The Current

This 8-year-old's passion for ants is 'inspiring,' says biologist and ant-ficionado

Benjamin Arana-Stirling isn’t your average eight-year-old insect hunter; he’s an entrepreneurial ant dealer. He trades his finds to other ant collectors and aficionados — for $30 a pop. And he’s not alone in his fascination with the creatures.

'How'd I describe them? Beautiful, wonderful creatures,’ says Benjamin Arana-Stirling

Benjamin Arana-Stirling, 8, collects ants and sells the queens to other ant enthusiasts for $30 each. One Canadian biologist who studies ants says Arana-Stirling's fascination with the insects is what makes his work meaningful. (CBC/Mary-Catherine McIntosh )

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Eight-year-old Benjamin Arana-Stirling loves ants — so much so, he's made it his task to hunt for their queens, luring them into test tubes where he feeds them honey by toothpick, and watches and cares for them.

But he's not your average insect hunter; he's an entrepreneurial ant dealer. He trades his finds to other ant collectors and aficionados — for $30 a pop. 

"How'd I describe them? Beautiful, wonderful creatures, and cool to watch," the Halifax boy told The Current

It can be a tough business. Benjamin estimated he's been bitten by about 50 fire ants. But he loves them anyway.

"They're cool as well, because they can actually float on water and go underwater," he explained.

He's not alone in his fascination with the little critters. Ehab Abouheif, a biology professor at McGill University in Montreal, said it's kids like Benjamin that give his work meaning.

"I've spent my entire life, you know, studying ants," he said. "To see other people, especially so young, get so excited about their social lives … I find it really inspiring." 

You might find yourself inspired by ants, too, if you hear Abouheif talk about them. There are 15,000 species of ants in the world, he said, all of which possess "amazing behaviours."

Ant cemeteries, and waste management

Abouheif remembers walking around a tropical forest in Costa Rica one time and looking down to see a group of leafcutter ants up to something funny.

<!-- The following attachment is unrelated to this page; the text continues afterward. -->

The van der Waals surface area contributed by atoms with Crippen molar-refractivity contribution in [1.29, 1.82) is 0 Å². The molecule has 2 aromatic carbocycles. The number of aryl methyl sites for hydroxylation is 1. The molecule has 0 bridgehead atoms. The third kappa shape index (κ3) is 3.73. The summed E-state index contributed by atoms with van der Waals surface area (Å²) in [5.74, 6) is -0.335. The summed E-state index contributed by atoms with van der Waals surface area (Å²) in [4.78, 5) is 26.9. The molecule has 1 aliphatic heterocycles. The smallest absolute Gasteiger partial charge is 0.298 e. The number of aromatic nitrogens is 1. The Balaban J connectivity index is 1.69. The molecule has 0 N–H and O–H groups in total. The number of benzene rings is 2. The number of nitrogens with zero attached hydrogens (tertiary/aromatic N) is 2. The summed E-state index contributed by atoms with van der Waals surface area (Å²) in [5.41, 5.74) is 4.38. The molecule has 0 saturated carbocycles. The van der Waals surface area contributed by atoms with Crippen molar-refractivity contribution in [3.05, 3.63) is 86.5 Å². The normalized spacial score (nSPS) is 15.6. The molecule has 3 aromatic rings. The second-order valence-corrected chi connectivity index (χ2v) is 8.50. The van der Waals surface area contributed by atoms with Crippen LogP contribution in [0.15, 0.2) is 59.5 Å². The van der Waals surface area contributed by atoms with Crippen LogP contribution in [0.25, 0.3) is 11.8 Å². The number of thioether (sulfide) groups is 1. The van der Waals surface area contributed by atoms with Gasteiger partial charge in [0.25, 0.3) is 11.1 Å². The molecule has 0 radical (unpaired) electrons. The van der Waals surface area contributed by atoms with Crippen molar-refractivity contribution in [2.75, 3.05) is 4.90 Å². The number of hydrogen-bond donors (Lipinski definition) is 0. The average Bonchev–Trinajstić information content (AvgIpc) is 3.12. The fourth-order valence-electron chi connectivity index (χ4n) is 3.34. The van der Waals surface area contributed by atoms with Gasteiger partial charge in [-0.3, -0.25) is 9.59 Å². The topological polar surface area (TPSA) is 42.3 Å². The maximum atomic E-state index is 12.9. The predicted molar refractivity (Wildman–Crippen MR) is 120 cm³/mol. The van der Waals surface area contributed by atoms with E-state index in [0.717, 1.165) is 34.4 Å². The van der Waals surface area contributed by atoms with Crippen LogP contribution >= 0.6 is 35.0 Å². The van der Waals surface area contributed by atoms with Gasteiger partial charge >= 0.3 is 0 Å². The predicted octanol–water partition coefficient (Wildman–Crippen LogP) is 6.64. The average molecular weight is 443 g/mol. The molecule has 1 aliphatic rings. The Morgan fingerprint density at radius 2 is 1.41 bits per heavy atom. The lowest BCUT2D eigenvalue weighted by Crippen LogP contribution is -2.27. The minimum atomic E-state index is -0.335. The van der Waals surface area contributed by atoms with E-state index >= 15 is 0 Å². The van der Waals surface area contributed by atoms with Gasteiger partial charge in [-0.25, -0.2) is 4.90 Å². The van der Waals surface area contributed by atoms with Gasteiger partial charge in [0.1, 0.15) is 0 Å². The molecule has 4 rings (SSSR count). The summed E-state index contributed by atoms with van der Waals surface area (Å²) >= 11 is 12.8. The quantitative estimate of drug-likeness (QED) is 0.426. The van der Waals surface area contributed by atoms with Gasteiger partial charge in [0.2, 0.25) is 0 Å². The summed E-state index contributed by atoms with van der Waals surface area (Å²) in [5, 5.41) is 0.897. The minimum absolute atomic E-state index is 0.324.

"No joke, they were carrying all their trash in a very orderly manner, and they were depositing it," he said. 

He recalled seeing the ants carry the garbage to the edge of a river bank, and drop it into the stream so it would float away from their colony.

"They have this amazing orchestration and chemical language, and that allows them to co-ordinate their behaviour and do amazing things that we would see in human societies," said Abouheif.

One of the ants Benjamin has collected, seen in a test tube. The Halifax boy says he feeds the insects honey and cares for them. He wants to collect as many as 60 some day. (CBC/Mary-Catherine McIntosh)

"Believe it or not, they actually bury their dead just like humans."

When an ant dies, he explained, the other ants carry them to a sort of "ant cemetery" — a pile of dead ants in the corner of their nest.

Queen ants, and colony police

And just like people, different ants have different roles to play in their ecosystem.

Every ant colony has a queen, who is responsible for the reproduction, Abouheif said. The queen can live for up to 30 years, while worker ants only live for three months.

But if one of the [female] workers decides they also want to reproduce, effectively competing with the queen, "then the whole society collapses," he said.

To protect that from happening, ants have what Abouheif refers to as ant police.

"If a worker tries to reproduce, they can sniff her out," he explained. "The police force goes bee-lining to the reproducing worker and aggresses her until she stops."

Ehab Abouheif, a biology professor at McGill University in Montreal who has spent his whole life studying ants, says he's inspired by kids like Benjamin, who shares his passion for the insects. (NSERC)

Abouheif's wife often laughs at him because he always has his eyes peeled to the ground, watching for these little critters, he said. But he can't help but be fascinated.

"We walk without any attention to the remarkable societies that are just under our feet," he said. "I can't tell you how many people are just stomping on things that I would kill to have … or to collect."

As for Benjamin, he plans to continue collecting ants; he wants to have as many as 60 different specimens. He's even got hopes of teaching his dog to sniff them out.

That's the kind of dreaming that Abouheif loves, he said, because it "moves knowledge forward."

"[Professors] don't often have the time … like this, you know, amazing eight-year-old boy, to spend in nature just watching [ants]," he said. 

"I think there's going to be an amazing collaboration between us and these citizen scientists to help us actually understand [them]."


Written by Kirsten Fenn. Produced by Mary-Catherine McIntosh. 

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